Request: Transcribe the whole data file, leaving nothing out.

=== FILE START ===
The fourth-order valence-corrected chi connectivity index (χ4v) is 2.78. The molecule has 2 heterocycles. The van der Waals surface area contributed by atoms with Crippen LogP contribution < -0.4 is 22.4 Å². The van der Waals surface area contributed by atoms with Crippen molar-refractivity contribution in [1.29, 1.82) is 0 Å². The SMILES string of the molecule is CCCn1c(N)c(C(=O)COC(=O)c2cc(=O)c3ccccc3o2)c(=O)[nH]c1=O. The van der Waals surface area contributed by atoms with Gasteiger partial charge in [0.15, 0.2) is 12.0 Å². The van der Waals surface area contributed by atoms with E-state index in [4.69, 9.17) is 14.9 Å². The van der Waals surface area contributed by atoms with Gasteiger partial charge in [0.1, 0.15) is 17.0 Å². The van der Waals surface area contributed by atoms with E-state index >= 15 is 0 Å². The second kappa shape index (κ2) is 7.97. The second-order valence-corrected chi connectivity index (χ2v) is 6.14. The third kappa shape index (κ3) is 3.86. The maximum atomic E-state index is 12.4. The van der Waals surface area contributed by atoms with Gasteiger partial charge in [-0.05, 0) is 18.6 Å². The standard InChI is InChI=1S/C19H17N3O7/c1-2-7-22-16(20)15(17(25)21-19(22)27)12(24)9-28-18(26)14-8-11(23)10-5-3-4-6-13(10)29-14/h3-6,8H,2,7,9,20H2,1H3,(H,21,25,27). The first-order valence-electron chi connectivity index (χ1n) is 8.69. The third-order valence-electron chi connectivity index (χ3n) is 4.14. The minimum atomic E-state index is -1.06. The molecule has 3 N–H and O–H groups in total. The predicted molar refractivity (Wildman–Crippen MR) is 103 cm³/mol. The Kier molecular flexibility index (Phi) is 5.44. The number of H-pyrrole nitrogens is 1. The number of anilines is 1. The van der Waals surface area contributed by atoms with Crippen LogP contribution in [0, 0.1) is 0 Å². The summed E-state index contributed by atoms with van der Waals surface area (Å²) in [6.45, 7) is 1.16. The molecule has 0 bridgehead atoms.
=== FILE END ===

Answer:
The fourth-order valence-corrected chi connectivity index (χ4v) is 2.78. The molecule has 2 heterocycles. The van der Waals surface area contributed by atoms with Crippen LogP contribution < -0.4 is 22.4 Å². The van der Waals surface area contributed by atoms with Crippen molar-refractivity contribution in [1.29, 1.82) is 0 Å². The SMILES string of the molecule is CCCn1c(N)c(C(=O)COC(=O)c2cc(=O)c3ccccc3o2)c(=O)[nH]c1=O. The van der Waals surface area contributed by atoms with Gasteiger partial charge in [0.15, 0.2) is 12.0 Å². The van der Waals surface area contributed by atoms with E-state index in [4.69, 9.17) is 14.9 Å². The van der Waals surface area contributed by atoms with Gasteiger partial charge in [0.1, 0.15) is 17.0 Å². The van der Waals surface area contributed by atoms with E-state index >= 15 is 0 Å². The second kappa shape index (κ2) is 7.97. The second-order valence-corrected chi connectivity index (χ2v) is 6.14. The third kappa shape index (κ3) is 3.86. The maximum atomic E-state index is 12.4. The van der Waals surface area contributed by atoms with Gasteiger partial charge in [-0.05, 0) is 18.6 Å². The standard InChI is InChI=1S/C19H17N3O7/c1-2-7-22-16(20)15(17(25)21-19(22)27)12(24)9-28-18(26)14-8-11(23)10-5-3-4-6-13(10)29-14/h3-6,8H,2,7,9,20H2,1H3,(H,21,25,27). The first-order valence-electron chi connectivity index (χ1n) is 8.69. The third-order valence-electron chi connectivity index (χ3n) is 4.14. The minimum atomic E-state index is -1.06. The molecule has 3 N–H and O–H groups in total. The predicted molar refractivity (Wildman–Crippen MR) is 103 cm³/mol. The Kier molecular flexibility index (Phi) is 5.44. The number of H-pyrrole nitrogens is 1. The number of anilines is 1. The van der Waals surface area contributed by atoms with Crippen LogP contribution in [0, 0.1) is 0 Å². The summed E-state index contributed by atoms with van der Waals surface area (Å²) in [6.45, 7) is 1.16. The molecule has 0 bridgehead atoms.